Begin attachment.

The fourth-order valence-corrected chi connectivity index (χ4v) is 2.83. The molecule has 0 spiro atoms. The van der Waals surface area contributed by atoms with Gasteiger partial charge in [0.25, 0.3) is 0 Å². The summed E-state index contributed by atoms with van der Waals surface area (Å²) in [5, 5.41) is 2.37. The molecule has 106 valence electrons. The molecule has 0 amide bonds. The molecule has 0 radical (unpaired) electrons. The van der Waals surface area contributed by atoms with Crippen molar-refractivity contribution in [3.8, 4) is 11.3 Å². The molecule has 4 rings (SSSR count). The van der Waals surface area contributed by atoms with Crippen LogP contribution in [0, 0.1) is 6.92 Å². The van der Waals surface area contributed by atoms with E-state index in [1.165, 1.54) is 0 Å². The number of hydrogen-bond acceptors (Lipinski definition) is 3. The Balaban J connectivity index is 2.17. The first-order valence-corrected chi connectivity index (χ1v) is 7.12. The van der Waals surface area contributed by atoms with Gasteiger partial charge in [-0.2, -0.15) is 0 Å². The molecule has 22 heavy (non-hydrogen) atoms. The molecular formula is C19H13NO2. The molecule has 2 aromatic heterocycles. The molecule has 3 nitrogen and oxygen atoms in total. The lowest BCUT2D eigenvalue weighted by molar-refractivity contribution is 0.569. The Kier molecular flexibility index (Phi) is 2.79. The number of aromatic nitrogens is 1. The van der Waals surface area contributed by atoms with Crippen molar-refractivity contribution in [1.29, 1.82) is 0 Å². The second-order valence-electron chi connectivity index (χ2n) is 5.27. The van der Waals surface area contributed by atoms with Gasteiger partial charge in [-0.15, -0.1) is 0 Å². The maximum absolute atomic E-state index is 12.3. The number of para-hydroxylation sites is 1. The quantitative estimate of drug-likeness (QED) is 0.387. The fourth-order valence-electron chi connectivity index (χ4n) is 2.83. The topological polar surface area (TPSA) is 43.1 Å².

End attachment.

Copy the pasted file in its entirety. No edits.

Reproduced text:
The fourth-order valence-corrected chi connectivity index (χ4v) is 2.83. The molecule has 0 spiro atoms. The van der Waals surface area contributed by atoms with Gasteiger partial charge in [0.25, 0.3) is 0 Å². The summed E-state index contributed by atoms with van der Waals surface area (Å²) in [5, 5.41) is 2.37. The molecule has 106 valence electrons. The molecule has 0 amide bonds. The molecule has 0 radical (unpaired) electrons. The van der Waals surface area contributed by atoms with Crippen molar-refractivity contribution in [3.8, 4) is 11.3 Å². The molecule has 4 rings (SSSR count). The van der Waals surface area contributed by atoms with Crippen LogP contribution in [0, 0.1) is 6.92 Å². The van der Waals surface area contributed by atoms with E-state index in [1.165, 1.54) is 0 Å². The number of hydrogen-bond acceptors (Lipinski definition) is 3. The Balaban J connectivity index is 2.17. The first-order valence-corrected chi connectivity index (χ1v) is 7.12. The van der Waals surface area contributed by atoms with Gasteiger partial charge in [-0.2, -0.15) is 0 Å². The molecule has 22 heavy (non-hydrogen) atoms. The molecular formula is C19H13NO2. The molecule has 2 aromatic heterocycles. The molecule has 3 nitrogen and oxygen atoms in total. The lowest BCUT2D eigenvalue weighted by molar-refractivity contribution is 0.569. The Kier molecular flexibility index (Phi) is 2.79. The number of aromatic nitrogens is 1. The van der Waals surface area contributed by atoms with Crippen molar-refractivity contribution in [1.29, 1.82) is 0 Å². The second-order valence-electron chi connectivity index (χ2n) is 5.27. The van der Waals surface area contributed by atoms with Gasteiger partial charge in [-0.15, -0.1) is 0 Å². The maximum absolute atomic E-state index is 12.3. The number of para-hydroxylation sites is 1. The quantitative estimate of drug-likeness (QED) is 0.387. The fourth-order valence-electron chi connectivity index (χ4n) is 2.83. The topological polar surface area (TPSA) is 43.1 Å².